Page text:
Sovereign Wealth Funds Lost Thirst for Direct Real Estate During COVID

Posted on 05/11/2021

2020 was a unique year for global sovereign wealth fund investors. During 2019, in the aggregate, equity-focused sovereign funds realigned portfolios to be more defensive in public stocks, while splurging more in real assets. The coronavirus emerging out of China and spreading to the U.S. and Europe changed the game. Cash-rich sovereign funds became opportunistic, including a cadre of Gulf sovereign investors. Clear signals by heads of states, then measures by the Federal Reserve, European Central Bank, and other monetary institutions – money printing and swap lines became a reality. Sovereign funds and pensions started to “buy the dip” after the March 2020 COVID crash.

Direct Sovereign Wealth Fund Investments by Sectors in Billions USD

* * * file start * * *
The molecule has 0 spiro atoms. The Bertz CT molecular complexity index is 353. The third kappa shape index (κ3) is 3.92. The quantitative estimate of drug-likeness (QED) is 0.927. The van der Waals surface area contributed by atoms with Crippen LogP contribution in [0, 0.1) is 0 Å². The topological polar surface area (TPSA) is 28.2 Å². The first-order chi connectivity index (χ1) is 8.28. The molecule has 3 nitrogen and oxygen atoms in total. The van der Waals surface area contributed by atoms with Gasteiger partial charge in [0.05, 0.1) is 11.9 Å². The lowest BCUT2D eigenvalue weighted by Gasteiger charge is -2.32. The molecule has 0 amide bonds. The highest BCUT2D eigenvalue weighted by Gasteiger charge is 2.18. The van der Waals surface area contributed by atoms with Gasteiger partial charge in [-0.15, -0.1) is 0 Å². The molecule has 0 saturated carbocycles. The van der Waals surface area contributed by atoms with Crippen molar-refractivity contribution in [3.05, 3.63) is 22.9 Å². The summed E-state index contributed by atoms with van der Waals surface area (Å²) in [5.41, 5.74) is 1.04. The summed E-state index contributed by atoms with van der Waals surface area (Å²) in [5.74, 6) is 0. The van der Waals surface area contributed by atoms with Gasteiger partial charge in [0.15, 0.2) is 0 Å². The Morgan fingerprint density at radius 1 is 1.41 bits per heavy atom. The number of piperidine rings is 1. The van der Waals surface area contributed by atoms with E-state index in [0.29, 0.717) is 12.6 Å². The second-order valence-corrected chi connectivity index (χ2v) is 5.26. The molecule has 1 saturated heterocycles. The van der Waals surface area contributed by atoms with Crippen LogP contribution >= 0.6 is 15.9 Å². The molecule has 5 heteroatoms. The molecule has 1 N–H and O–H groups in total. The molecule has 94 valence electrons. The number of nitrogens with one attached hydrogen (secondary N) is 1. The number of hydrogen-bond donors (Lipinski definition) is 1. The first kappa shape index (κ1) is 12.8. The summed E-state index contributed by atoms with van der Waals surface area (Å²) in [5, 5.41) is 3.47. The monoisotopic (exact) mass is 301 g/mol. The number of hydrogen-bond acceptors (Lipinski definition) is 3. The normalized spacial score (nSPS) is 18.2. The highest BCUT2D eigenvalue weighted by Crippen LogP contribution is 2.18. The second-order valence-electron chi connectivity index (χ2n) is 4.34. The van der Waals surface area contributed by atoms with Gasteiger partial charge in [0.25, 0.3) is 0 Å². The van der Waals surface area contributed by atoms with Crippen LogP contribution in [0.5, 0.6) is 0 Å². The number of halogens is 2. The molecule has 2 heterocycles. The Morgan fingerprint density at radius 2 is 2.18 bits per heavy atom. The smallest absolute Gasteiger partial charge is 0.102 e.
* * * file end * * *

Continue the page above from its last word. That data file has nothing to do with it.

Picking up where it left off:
Source: SWFI Terminal ( Excludes fund commitments. BuyerType: Sovereign Wealth Funds.
Date: May 11, 2021.

In 2020, sovereign wealth funds directly invested US$ 179 billion, far more than previous years. Some sovereign investors entered the pandemic with high levels of cash, after selling off positions throughout 2019. Luckily for a number of countries, these SWFs were able to support local economies. In addition, a major contributor of the 2020 equity flow is sovereign wealth funds directly buying stocks after the March 2020 COVID crash (buying the dip).

SWFs were not attracted to all sectors. They rotated out of real estate for listed equities. In 2020, sovereign wealth funds directly invested US$ 14 billion in the real estate sector vs. US$ 22 billion in 2019 and a high of US$ 42 billion in 2017. Within real estate the focus turned to data centers and logistics vs. offices and hotels.

Infrastructure asset class was steady at US$ 5 billion, but a drop from US$ 11 billion in 2019.

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